Newspaper article Evening Chronicle (Newcastle, England)

King George Has History against Him

Newspaper article Evening Chronicle (Newcastle, England)

King George Has History against Him

Article excerpt

Byline: By Bill McGuirk

George Charlton admits he faces a daunting task if he is to retain his New Year Sprint crown after winning last year's event in a photo finish.

Only two athletes have ever won the famous Powderhall event on consecutive occasions since the race was first run in 1870.

F Kilgour of Edinburgh achieved the feat in 1876-77 and Willie McFarlane (Glasgow) in 1933-34, although a number of runners have won it twice with an interval between.

Charlton, who first contested the legendary race in 1990, made the final on two previous occasions before finally lifting the gold medal and the pounds 6,000 first prize early this year when the race was put back a week because of the cancellation of the traditional Christmas horse racing meeting.

"Handicap racing is similar to horse racing in one sense," said North Shields-based Charlton.

"Not many horses win the Grand National two years running, though there are exceptions.

"And it's the same in the New Year Sprint. Once you win you are `pulled' a metre or two, so it makes the task of winning 12 months later extremely difficult.

"Having said that, I wouldn't be lining up if I didn't think I was in with a chance even though I've been pulled three metres to 12.5m for last year's success."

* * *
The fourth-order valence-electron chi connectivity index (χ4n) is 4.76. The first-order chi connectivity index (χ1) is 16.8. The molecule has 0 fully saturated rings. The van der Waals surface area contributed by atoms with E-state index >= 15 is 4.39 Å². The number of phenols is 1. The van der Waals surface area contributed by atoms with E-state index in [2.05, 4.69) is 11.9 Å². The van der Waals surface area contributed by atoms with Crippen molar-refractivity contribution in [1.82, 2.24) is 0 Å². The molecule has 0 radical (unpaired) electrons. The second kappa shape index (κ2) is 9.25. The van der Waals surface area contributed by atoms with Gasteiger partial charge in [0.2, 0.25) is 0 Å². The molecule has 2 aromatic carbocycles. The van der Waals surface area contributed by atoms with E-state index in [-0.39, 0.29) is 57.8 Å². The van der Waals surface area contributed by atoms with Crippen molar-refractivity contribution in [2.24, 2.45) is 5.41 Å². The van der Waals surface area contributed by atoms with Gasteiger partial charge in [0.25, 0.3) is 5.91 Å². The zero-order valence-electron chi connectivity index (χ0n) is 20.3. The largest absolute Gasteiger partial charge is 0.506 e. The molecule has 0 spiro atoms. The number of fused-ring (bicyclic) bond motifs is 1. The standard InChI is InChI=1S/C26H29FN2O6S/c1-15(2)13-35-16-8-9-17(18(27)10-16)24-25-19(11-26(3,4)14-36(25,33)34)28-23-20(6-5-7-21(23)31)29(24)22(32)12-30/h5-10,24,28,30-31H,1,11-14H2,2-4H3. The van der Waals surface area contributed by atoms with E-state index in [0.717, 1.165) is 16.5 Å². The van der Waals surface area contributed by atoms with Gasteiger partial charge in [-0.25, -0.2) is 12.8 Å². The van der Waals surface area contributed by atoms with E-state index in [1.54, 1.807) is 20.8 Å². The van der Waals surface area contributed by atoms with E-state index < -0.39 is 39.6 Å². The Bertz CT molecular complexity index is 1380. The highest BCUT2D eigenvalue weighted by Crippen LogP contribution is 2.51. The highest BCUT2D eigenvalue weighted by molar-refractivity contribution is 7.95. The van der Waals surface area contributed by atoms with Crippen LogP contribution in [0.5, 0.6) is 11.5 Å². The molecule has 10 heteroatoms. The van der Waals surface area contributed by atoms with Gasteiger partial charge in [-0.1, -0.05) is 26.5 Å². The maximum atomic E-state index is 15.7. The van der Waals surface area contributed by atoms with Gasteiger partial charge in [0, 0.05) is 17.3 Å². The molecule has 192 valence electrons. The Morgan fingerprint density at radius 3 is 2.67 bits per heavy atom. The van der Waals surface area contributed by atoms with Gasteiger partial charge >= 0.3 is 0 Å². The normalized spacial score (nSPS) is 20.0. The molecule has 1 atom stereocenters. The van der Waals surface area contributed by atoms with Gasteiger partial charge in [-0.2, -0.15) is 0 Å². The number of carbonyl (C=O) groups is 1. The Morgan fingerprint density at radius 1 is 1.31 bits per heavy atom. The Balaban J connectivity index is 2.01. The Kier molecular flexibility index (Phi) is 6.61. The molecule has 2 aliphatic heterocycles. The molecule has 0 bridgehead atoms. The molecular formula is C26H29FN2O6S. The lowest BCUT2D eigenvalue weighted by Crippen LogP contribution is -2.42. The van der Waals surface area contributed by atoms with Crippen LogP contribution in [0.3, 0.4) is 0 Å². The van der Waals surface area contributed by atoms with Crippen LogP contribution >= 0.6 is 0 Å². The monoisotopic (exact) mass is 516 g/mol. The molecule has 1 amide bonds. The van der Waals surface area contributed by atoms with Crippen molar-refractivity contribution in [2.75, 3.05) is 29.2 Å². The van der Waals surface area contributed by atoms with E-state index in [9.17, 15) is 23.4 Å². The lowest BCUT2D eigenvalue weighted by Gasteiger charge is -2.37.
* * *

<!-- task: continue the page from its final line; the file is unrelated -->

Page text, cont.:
The New Year Sprint, formerly known as the Powderhall, is a unique event in the annals of sporting history, it being the last of the old-time pedestrian galas.

It has been an annual New Year event for 135 years, even being run during the two World Wars, and the format remains unchanged.

This year's 16 heats of 110m are handicapped to ensure close finishes, with supporters betting on the outcome of each race.

While gambling is still a major part of the enjoyment of the event, gone are the days of huge betting coups and malpractice that went with it, but the tradition, spirit and atmosphere remain.

Over the years the region has had its fair share of glory and during the late 1940s Blyth's Albert Spence dominated the scene, running in five finals and winning in 1947.

Whitley Bay's Eric Smart triumphed in 1988 and Craig Telford of Newcastle in 2001, and the pair will once again grace the undulating Musselburgh Racecourse surface next Tuesday, hoping to progress through to, at least, the semi-finals the following day. …

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